Music has rules that guide it (and anyone who doesn’t think music is science as well as art has never studied the mathematical foundations of music).  Language has rules that guide it, so one can discern between actual communication and mere gibberish.  Literature has rules that guide it to distinguish between a good story and a bad one.  And so does visual art.

Now I arrive at my rather simple point: the objectivity of visual art, recently revealed to me in more cogent form, combined with the objectivity of music, the objectivity of literature and language, the objectivity of the natural sciences, all combine to present a ridiculously strong case for the objective structure of reality, put in place by an Intelligence who did so with a design in mind.  As human beings, we can learn the “rules of reality,” as it were, or one can essentially be insane, even if one appears functional according to the dysfunctional standards of post-modern humanity.

And, if there is an objective structure to reality, that extends not only to the “physical” universe (though it is odd to speak of art and music as “physical”) but also to the moral universe.  For a mathematician or a physicist to marvel at the complexity of the universe and its structures and then conclude that they are free to make choices however they want according to their subjective feelings and desires is the very definition of delusion.  So many people live according to a variation of the above cliché: “I don’t know morality, but I know what I like.”  The key difference here is that people don’t acknowledge their lack of knowledge about morality; instead they assert that their feelings are already truth…”for them.”  (The same wrong-headed thinking applies to the whole of theology for most people, but I’ll stick to morality for now).

My friend’s revelation about the objective nature of art was a new thought for me, a new concept by which I was able to better understand the nature of God’s tapestry as a whole.  Even when something seems like it might be purely subjective, what it might actually be is an invitation to go deeper and come to a better understanding of what it means to be a part of this awesome design.

No, Zedd, you’re wrong

Anyone who knows me also knows about my unapologetic love for electronic dance music.  One generally doesn’t listen to this kind of music for its deep, introspective lyrics (though I’d argue that a few songs are deeper than one might think upon first listen).  Most of the time, the lyrics have to deal with the romantic joys and tribulations in that most superficial of Edens: the dance club.  I appreciate that the earnestness of the lyrics often adds an air of gravitas that in fact just isn’t there, as if the fate of the world hung on this one romance.

“Stay the Night” is a song by Zedd, featuring vocals by Hayley Williams of Paramore, released earlier this year.  It is a typically simple dance track lyrically: there might be 80 words in the whole song.  But for these songs, bridges and choruses matter the most, as these are the words that the listener is going to hear over and over and get stuck in his or her head.  And lyrics stuck in your head matter, as a steady diet of certain kinds of lyrics (good or bad) inevitably wash the brain and move the spirit of the listener.

Leading into the chorus, Hayley sings, “I know that we were made to break/So what? I don’t mind.”  Here is an acceptance, not of our creation in God’s image, but rather of the inevitability of our failure, especially in relationships – the specific area in which we are most God-like, as God Himself is Relationship.  Not only does Hayley concede that our relational failure is inevitable, but she welcomes the damage.  These simple words actually reveal a sadly all-too-common reality in modern relationships: one does not enter into relationship in order to become most fully human through the gift of self to the other and the reception of the same.  Rather, one enters into relationship to find some temporary satisfaction for the God-sized hole in the self.  People come together to share dysfunction, not to realize their full humanity.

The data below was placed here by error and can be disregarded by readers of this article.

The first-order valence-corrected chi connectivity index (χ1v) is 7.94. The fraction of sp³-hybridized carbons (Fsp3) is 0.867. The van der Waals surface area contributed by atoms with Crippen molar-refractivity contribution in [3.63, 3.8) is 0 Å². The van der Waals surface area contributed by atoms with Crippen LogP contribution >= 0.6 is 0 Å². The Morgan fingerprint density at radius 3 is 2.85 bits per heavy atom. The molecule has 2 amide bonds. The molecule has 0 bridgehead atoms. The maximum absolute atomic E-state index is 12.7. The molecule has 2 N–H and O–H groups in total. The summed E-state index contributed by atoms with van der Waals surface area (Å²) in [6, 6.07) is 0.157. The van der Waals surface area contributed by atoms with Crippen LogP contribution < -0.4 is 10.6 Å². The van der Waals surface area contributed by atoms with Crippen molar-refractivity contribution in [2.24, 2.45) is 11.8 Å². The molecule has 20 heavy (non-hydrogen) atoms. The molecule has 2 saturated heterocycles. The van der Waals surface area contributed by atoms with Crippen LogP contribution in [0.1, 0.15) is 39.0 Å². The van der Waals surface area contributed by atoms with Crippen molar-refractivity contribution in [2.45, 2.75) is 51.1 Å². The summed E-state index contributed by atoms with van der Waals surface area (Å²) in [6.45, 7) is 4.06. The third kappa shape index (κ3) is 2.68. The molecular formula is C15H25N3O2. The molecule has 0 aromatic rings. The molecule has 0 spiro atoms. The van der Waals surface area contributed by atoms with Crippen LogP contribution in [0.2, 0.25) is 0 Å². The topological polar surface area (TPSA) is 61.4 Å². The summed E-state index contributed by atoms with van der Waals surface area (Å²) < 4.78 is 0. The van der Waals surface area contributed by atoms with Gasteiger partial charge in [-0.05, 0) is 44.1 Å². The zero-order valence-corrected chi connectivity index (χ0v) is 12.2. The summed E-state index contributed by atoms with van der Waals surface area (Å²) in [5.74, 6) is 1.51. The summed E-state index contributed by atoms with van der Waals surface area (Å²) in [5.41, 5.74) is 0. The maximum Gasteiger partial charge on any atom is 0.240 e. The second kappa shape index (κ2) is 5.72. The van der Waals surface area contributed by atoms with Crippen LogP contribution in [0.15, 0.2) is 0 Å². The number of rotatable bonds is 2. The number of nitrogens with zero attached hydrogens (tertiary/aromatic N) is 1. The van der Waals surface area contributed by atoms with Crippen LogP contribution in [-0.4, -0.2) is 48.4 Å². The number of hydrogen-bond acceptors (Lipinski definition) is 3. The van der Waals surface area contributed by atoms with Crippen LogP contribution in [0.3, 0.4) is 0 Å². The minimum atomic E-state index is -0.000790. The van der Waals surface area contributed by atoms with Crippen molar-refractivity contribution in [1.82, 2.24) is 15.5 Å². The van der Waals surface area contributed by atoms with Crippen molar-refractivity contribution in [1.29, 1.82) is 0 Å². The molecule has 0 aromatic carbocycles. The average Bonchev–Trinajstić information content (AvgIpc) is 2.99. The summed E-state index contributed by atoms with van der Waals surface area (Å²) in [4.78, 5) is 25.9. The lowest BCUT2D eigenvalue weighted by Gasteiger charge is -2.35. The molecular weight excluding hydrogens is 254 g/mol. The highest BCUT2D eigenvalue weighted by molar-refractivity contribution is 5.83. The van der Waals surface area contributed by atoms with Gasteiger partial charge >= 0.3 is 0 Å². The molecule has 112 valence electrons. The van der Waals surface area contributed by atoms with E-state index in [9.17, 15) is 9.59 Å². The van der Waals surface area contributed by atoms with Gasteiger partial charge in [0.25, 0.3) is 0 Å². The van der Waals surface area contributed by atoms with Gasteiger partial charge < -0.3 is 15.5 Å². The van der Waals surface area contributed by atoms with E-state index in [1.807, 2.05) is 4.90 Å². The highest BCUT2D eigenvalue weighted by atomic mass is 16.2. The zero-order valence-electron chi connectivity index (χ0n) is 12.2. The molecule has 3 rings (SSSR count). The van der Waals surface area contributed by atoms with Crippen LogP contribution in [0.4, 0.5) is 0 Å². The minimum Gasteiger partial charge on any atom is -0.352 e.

Then we come to the chorus itself, repeated about a zillion times: “Are you gonna stay the night? Doesn’t mean we’re bound for life.”  As the answer to her own self-perception of her lack of value, she seeks meaning in the temporary pleasure of sex.  As a college professor teaching sexual ethics, it breaks my heart to know how often this occurs.  She wants to feel something because she has no idea who she is, or who she is capable of being if her heart and mind were in line with the will of her Creator, so she seeks meaning in a supposedly meaningless act.

But there’s the rub: it is not, it cannot be, a “meaningless” act.  The act of sexual intercourse, regardless of the participants, the status of their relationship, or the intentions with which they enter into it, is an act which always means exactly what the Creator intended it to mean: the union of man and woman as one flesh to fully image God in His life-giving, love-giving capacity.  It is the full gift of self to another, open to new life, and capable of sharing in God’s creative power.  To not mean that, to engage in that when it is not  the revelation of the sacramental image of the permanent union of Christ and His Church, is profoundly disrespectful to both the Creator and to the persons involved in whose image we are made.

Seeking meaning and purpose through sex is a misguided quest for God.  When we finally come to recognize our brokenness, then we should take hope that our Healer has made Himself present to us, by giving us His very flesh and blood so that we might have life and have it more abundantly.